I have heard that the Orthodox use philosophy to explain their beliefs, but that they do not mix science and philosophy with theology as much as does the West?
I think that Orthodoxy probably falls somewhere in the middle of many groups. We don't try to base our beliefs on science and philosophy to the point that we change what we beleive every time some archaeologist discovers something or some philosopher articulates a fairly innovative theory about something or other. We do tend to take all that science and philosophy has figured out over the years, however, and confirm what is true and good. I suppose, in a way, we are probably different than some western groups in that we don't use philosophy or science to discover or arrive at our beliefs, but merely to articulate them for people who are part of academia or the intelligentsia. Thus the Orthodox would see the use of Logic as a discipline as a helpful tool for explaining Orthodoxy, while for other Christians it might be a way of arriving at the truth. Another way of putting it is that Orthodoxy sees science and philosophy as disciplines which confirm or clarify what God has revealed, while some groups consider these two disciplines as being able to supplement or add to what has been revealed by God.
Now, first of all, is this completely true? Didn't many of the early Church Fathers use Neo-Platonic concepts (I believe St. Gregory of Nyssa is one name I've heard associated with Neo-Platonic concepts)?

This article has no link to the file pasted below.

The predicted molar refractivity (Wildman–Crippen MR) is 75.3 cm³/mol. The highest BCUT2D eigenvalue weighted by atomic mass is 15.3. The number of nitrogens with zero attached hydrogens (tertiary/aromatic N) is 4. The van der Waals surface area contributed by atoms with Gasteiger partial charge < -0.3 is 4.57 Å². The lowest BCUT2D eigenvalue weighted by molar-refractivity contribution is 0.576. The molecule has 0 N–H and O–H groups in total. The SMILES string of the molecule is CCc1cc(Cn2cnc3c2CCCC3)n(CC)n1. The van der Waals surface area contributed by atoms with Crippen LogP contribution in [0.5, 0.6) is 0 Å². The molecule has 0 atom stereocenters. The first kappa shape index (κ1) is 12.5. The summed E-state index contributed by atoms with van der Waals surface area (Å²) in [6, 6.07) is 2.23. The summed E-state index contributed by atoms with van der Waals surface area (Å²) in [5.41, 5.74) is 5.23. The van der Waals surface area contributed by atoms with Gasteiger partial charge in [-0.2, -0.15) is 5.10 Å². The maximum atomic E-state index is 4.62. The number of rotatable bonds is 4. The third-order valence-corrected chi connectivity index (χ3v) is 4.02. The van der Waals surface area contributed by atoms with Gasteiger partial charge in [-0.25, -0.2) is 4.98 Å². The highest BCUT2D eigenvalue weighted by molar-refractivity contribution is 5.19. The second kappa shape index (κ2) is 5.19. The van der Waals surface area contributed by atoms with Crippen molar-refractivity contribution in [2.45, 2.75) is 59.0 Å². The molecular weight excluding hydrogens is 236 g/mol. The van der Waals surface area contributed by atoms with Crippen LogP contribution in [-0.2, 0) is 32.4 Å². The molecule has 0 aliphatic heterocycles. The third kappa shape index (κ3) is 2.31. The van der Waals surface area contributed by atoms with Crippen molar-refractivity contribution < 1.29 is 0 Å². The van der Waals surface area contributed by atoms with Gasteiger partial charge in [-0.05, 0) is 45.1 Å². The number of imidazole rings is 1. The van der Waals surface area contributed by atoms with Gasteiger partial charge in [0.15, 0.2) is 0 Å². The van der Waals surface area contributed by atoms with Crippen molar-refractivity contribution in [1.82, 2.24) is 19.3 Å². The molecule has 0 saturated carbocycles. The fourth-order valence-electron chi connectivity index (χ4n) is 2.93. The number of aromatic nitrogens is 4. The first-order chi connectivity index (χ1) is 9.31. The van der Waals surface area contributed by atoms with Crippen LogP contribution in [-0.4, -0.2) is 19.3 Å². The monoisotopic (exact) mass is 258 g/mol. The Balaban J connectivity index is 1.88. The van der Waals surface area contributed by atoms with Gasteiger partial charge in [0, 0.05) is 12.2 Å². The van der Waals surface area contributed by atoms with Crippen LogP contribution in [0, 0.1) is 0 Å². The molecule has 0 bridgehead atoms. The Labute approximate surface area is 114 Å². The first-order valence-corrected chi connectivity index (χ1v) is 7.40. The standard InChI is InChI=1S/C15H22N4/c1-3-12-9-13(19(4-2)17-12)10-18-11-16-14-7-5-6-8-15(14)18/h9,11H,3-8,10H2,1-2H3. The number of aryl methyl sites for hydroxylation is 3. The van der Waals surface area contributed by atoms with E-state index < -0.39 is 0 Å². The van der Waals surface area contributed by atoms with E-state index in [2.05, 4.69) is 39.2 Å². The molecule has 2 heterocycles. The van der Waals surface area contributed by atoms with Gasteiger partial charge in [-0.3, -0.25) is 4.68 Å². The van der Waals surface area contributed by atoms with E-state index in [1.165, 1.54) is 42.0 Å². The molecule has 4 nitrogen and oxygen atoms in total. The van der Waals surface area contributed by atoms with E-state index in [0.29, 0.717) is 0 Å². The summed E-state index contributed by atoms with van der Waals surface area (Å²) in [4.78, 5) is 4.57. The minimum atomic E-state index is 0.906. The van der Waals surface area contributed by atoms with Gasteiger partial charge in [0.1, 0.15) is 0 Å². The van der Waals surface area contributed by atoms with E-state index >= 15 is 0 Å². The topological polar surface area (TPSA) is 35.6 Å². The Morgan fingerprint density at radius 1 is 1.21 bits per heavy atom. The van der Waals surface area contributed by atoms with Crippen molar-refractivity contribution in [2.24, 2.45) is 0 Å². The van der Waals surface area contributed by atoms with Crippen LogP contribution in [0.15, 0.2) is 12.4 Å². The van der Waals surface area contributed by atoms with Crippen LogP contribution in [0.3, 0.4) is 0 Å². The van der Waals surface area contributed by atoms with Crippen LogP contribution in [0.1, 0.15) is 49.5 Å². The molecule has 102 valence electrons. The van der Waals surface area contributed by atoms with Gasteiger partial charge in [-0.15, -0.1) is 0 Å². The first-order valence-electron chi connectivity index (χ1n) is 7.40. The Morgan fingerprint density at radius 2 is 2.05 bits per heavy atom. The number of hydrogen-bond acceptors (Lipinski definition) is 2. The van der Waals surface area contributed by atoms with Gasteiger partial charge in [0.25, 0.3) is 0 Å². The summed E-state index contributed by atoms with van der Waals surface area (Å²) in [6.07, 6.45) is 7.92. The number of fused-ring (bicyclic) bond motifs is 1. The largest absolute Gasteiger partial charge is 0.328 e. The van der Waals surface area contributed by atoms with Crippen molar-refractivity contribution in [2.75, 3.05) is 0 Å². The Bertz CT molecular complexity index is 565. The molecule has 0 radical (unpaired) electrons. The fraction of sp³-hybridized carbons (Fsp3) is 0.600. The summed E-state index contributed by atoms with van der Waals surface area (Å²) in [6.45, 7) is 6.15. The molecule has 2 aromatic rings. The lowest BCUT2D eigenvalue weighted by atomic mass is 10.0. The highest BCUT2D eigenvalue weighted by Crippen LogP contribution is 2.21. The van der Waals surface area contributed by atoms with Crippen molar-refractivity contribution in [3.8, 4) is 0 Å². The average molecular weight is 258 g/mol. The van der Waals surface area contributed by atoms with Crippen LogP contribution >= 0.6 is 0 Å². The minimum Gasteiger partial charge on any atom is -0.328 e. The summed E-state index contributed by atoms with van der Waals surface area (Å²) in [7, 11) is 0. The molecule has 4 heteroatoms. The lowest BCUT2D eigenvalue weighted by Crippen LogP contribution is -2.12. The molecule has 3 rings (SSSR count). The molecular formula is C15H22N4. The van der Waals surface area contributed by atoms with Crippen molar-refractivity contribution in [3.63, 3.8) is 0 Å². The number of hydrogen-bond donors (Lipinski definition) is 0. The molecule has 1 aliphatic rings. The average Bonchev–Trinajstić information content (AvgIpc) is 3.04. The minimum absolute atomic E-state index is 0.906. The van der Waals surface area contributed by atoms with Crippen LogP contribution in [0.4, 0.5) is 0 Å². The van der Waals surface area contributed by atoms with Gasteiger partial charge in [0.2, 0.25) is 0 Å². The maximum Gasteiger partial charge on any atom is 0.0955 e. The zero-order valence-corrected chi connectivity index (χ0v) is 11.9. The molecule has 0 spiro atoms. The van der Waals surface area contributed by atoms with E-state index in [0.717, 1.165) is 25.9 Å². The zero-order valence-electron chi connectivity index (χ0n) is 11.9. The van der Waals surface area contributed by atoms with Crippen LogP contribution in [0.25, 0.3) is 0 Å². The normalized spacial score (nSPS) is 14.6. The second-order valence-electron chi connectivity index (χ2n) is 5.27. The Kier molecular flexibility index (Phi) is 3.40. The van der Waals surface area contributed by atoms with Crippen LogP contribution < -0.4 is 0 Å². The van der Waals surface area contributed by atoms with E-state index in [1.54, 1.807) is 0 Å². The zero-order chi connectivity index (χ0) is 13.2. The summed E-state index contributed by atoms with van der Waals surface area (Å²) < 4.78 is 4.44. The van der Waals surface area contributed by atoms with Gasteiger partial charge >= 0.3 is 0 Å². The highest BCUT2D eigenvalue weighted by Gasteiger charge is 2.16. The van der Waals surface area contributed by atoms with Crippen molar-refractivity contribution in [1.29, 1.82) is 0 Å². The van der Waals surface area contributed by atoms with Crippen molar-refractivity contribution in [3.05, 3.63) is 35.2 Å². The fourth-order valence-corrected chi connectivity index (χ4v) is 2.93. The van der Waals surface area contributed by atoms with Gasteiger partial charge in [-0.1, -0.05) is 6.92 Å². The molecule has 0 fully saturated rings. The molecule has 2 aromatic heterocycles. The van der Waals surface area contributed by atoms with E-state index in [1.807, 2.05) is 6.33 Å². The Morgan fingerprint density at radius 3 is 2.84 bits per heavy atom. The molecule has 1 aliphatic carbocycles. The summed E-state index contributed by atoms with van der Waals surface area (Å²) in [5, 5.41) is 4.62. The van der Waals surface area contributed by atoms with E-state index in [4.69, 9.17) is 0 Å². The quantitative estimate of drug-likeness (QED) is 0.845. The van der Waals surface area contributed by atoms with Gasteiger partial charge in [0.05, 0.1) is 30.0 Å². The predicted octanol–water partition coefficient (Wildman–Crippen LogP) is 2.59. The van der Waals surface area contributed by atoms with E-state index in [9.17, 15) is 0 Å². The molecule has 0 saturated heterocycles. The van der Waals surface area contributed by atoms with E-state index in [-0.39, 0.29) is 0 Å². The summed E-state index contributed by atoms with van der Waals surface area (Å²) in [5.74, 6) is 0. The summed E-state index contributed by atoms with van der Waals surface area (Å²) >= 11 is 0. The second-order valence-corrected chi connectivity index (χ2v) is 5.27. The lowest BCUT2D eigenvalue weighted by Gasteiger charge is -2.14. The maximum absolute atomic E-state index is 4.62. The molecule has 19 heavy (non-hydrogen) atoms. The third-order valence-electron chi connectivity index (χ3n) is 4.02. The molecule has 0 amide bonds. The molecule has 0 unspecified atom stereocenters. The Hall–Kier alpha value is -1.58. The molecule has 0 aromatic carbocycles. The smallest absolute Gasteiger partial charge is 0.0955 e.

Yes, the dominant philosophical thought at the time of the Fathers was derived from Platonic and Neo-Platonic speculations, so the Fathers sometimes entered the battle field using terminology that Platonists and Neo-Platonists would find agreeable. Up through the 6th century (at which point Emperor Justinian closed down the few remaining non-Christian universities), pretty much any male (and sometimes female) who was born into a rich family received a formal education, including platonic philosophy and rhetoric. St. Basil the Great and St. Gregory the Theologian received such an education together, and the Apostate Emperor Julian, who tried to revive the older pagan ways, was one of their classmates. Whether Christian or not, most anyone who was rich got a formal education in Greek philosophy.
It is important to remember that the Fathers did not use Greek philosophy blindly, though. The literature against Greek beliefs by the early Church Fathers is extensive. So, they did not merely accept some concepts and reject others, but were actively engaged in both using the good and pointing out the bad in Plato and others. To take just the first three centuries of Christian thought, and just what is available at CCEL, I count at least twelve works
by Christians directly interacting with Greek belief, including texts by St. Justin Martyr, Tatian, Aristides the Philosopher, Theophilus of Antioch, Athenagoras, Clement of Alexandria, Minucius Felix, Origen, Hermias the Philosopher, and Arnobius. So, the Fathers did not just consider philosophy to be something that you could borrow terms from, but considered it to be something that had to be confronted and answered, as well as used to help articulate the Christian faith to those brought up being taught to think using Platonic thought as a belief system.